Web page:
“That was kind of ridiculous, especially when I go back and listen to the tapes.” Albert told the Sports Broadcasting Hall of Fame.

Marv is best known for his work at NBC, on their NFL and of course NBA coverage.

Kenny is also a multi-sport play-by-play man. The younger Albert does baseball, football, basketball, hockey and the Olympics. He’s seemingly on the air all the time. Albert works for FOX, TNT and used to call hockey on NBC. He also works on the New York Rangers radio network.

Now as far as growing up with one of the most popular sportscasters of his time?  “I couldn’t have asked for a better teacher,” Kenny said of his father. “I tagged along as often as he would allow and I picked up a lot by osmosis.” he writes in his book, A Mic For All Seasons.

“I also received a tape recorder from my parents for my birthday when I was about five or six years old. I would set up my room like a radio or TV studio. I would start calling games into the recorder.”

Harry, Skip, Chip and Chris Caray

The family with the longest lineage, now spanning 4 generations, the Caray’s. Harry started it all. His radio work in St. Louis (with Jack Buck) led him to television stints with the White Sox and Cubs in Chicago. Harry’s son Skip was next to be on the air. Skip joined the Atlanta Braves broadcasts in 1976 and stayed there until his death in 2008. Skip, like Harry, became popular outside his ‘home market’ because the games were broadcast on Superstation WTBS.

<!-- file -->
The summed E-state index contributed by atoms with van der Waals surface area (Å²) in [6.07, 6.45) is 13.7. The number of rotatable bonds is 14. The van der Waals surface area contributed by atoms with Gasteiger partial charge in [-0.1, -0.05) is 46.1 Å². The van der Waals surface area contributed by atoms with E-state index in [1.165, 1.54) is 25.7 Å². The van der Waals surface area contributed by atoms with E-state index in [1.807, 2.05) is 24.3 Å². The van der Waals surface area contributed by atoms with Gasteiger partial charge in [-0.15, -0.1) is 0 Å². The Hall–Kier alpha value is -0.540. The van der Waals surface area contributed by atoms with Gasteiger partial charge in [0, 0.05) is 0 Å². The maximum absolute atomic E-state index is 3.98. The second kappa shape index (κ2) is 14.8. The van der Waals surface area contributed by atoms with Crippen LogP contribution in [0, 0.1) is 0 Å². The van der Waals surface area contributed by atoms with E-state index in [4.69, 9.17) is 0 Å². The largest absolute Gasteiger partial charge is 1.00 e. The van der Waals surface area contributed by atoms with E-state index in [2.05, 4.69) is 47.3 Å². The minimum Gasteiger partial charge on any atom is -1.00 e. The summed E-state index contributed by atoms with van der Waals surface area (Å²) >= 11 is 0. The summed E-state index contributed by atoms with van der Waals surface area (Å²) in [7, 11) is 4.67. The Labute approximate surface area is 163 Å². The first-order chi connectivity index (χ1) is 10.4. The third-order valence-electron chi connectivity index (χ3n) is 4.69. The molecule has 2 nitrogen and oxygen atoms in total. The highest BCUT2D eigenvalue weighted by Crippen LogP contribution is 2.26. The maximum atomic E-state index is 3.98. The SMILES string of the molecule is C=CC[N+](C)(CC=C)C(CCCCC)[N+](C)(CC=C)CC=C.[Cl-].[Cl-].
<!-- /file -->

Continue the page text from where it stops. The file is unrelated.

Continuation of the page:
Now a second father/son duo has emerged from the Caray family tree. Chip Caray and his son Chris Caray are both major league broadcasters. Chip has been around for a little while, starting with the Cubs in 1998. He was supposed to work with his grandfather, but unfortunately Harry passed away during spring training of that year. Chip has done work for the Atlanta Braves and now is with the St. Louis Cardinals.

This year, Chris was hired by the A’s to do some of their television games. He just so happened to be working a game, when the Cardinals (and Chip) came to Oakland in mid-April. Chip and Chris met on the field before the game and spoke to the Associated Press that night.

“I’m the old guy now and I remember when I was 24 and I got my first chance to do this and my dad was in the other booth on the radio side in Atlanta,” said Chip. “And it’s very different having the torch being passed instead of being passed to you. I’m really excited and humbled and honored that Chris is here. He’s doing a great job already and I’m really excited about where he’s going to take this family business as we call it.”

Only a couple of weeks into his new job, Chris was calling a game with his dad sitting a couple of booths away. “I’m grateful and fortunate enough that they picked this series to be my fourth game. I can’t really even put it into words to tell you the truth.” he told the AP.

The Caray’s “family business” could grow by one soon. Chris’ twin brother Stefan is also calling games. In fact, Chris and Stefan both called games for the Amarillo Sod Poodles the past two years calling the games of the Diamondbacks’ Double-A affiliate.

Happy Father’s Day to all the dads out there, enjoy yourself, you deserve it.